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Genius Loci Digest - 29 April 2022 📸🚐🏛

Genius Loci Digest
I’m an architectural photographer and writer. 
On my van-life travels through the British Isles I’m building up a word and photo-hoard of material culture that celebrates the value and distinctiveness of our built heritage and contributes to a sense of place.
My van is my time-machine, it gives me fresh perspectives on our remarkable places, shared here on a weekly basis.📸🚐🏛
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The Nave at Beverley Minster. I photographed this for a commission and worked with the staff at the minster to photograph it sans chairs. It gives a better idea of the scale and perspective.
I’ve walked this nave so many times over the years, more often than not, with John Phillips who has written his own book on the minster. John has meticulously studied the mason’s marks all over the building and has revised the history of the minster based upon his findings.
John is a good friend and helped me get into the nooks and crannies for the commission. There will be more on my latest visit to Beverley in next weeks digest.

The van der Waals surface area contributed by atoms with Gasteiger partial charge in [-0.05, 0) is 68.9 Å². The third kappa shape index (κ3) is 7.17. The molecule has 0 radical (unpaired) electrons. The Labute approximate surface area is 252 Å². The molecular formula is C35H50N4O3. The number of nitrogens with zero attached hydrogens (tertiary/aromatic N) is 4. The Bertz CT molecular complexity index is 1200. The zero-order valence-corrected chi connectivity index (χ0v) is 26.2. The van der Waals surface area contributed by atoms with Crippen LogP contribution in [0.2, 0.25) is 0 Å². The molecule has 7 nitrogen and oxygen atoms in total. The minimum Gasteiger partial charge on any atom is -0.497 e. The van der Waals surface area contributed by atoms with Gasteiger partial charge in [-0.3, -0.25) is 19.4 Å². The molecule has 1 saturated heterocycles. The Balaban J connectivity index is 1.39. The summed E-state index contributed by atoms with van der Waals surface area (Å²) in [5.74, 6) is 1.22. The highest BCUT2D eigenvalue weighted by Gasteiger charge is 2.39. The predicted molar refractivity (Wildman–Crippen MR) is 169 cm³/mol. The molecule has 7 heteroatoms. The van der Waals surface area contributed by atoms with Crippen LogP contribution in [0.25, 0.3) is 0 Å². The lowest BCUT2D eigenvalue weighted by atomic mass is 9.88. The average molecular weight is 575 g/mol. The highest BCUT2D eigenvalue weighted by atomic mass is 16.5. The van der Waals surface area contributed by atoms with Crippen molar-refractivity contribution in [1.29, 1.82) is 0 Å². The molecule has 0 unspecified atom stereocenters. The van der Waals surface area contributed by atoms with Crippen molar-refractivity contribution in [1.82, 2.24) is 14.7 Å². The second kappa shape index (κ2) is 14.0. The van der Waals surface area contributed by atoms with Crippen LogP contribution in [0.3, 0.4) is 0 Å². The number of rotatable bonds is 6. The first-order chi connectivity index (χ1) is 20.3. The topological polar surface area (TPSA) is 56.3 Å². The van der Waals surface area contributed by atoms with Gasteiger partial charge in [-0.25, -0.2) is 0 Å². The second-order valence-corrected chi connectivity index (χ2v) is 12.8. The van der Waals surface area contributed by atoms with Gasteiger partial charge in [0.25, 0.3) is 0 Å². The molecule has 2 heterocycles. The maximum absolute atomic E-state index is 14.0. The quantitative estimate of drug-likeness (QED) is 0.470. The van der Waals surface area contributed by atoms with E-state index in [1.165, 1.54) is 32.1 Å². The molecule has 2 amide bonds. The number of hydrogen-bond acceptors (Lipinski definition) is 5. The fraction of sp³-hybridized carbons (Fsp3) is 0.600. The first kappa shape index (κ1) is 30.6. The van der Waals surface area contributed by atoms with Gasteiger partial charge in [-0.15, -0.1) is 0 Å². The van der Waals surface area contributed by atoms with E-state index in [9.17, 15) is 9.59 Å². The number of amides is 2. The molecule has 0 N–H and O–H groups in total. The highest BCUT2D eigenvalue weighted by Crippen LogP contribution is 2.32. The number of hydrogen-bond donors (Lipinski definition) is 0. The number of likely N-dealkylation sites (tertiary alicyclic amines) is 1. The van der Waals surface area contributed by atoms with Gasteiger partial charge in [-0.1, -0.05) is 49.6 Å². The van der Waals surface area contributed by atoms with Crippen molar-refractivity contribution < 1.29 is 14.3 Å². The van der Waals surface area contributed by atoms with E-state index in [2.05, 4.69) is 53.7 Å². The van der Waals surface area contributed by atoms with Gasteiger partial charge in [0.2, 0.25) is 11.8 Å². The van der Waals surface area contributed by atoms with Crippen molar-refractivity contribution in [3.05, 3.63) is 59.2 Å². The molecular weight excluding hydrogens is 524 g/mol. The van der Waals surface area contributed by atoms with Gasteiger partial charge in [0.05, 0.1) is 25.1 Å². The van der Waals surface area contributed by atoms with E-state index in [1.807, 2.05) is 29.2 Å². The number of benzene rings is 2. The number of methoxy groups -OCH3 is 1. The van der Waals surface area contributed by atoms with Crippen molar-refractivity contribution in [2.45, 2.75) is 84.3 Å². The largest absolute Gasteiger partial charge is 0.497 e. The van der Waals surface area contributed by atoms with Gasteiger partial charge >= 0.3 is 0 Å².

John Phillips and myself in the minster nave a couple of weeks back. Photo: V. Marshall.
John Phillips and myself in the minster nave a couple of weeks back. Photo: V. Marshall.
“Those who don’t believe in magic will never find it.”
Roald Dahl.
All photos shot on iPhone
A World Full of Possibility
I have an interiors shoot in Ovington, Hampshire. 
On the way to my stop-over I pass through village after village. Their vernacular is mixed - brick, rosemary tile, flint or oak clad. They have topiary in their gardens, telephone-box -libraries on the street corners, beech hedges and convex mirrors on their drives. Their roofs are steeply pitched. Their churches have broach-spires and their pubs are sashed.